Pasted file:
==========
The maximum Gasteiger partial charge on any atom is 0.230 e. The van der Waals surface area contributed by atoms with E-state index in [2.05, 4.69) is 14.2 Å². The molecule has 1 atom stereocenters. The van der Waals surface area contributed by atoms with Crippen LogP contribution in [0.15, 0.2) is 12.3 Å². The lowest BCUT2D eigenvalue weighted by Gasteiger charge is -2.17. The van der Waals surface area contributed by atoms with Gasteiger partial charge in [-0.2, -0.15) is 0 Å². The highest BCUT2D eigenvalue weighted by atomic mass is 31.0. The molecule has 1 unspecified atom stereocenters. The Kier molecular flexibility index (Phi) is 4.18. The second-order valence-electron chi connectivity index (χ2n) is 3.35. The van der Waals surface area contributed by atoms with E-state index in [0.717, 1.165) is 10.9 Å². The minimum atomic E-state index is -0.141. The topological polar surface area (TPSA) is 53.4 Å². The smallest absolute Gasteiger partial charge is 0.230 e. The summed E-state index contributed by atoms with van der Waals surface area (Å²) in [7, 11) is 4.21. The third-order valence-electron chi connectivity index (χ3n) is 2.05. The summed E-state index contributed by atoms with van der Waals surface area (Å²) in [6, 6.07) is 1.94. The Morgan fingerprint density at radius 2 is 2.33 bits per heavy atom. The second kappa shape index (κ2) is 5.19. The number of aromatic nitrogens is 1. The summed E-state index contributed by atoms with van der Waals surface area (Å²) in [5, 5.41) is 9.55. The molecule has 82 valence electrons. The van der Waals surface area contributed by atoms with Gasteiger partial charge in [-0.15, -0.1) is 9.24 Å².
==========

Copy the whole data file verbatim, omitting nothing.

The maximum Gasteiger partial charge on any atom is 0.230 e. The van der Waals surface area contributed by atoms with E-state index in [2.05, 4.69) is 14.2 Å². The molecule has 1 atom stereocenters. The van der Waals surface area contributed by atoms with Crippen LogP contribution in [0.15, 0.2) is 12.3 Å². The lowest BCUT2D eigenvalue weighted by Gasteiger charge is -2.17. The van der Waals surface area contributed by atoms with Gasteiger partial charge in [-0.2, -0.15) is 0 Å². The highest BCUT2D eigenvalue weighted by atomic mass is 31.0. The molecule has 1 unspecified atom stereocenters. The Kier molecular flexibility index (Phi) is 4.18. The second-order valence-electron chi connectivity index (χ2n) is 3.35. The van der Waals surface area contributed by atoms with E-state index in [0.717, 1.165) is 10.9 Å². The minimum atomic E-state index is -0.141. The topological polar surface area (TPSA) is 53.4 Å². The smallest absolute Gasteiger partial charge is 0.230 e. The summed E-state index contributed by atoms with van der Waals surface area (Å²) in [7, 11) is 4.21. The third-order valence-electron chi connectivity index (χ3n) is 2.05. The summed E-state index contributed by atoms with van der Waals surface area (Å²) in [6, 6.07) is 1.94. The Morgan fingerprint density at radius 2 is 2.33 bits per heavy atom. The second kappa shape index (κ2) is 5.19. The number of aromatic nitrogens is 1. The summed E-state index contributed by atoms with van der Waals surface area (Å²) in [5, 5.41) is 9.55. The molecule has 82 valence electrons. The van der Waals surface area contributed by atoms with Gasteiger partial charge in [-0.15, -0.1) is 9.24 Å².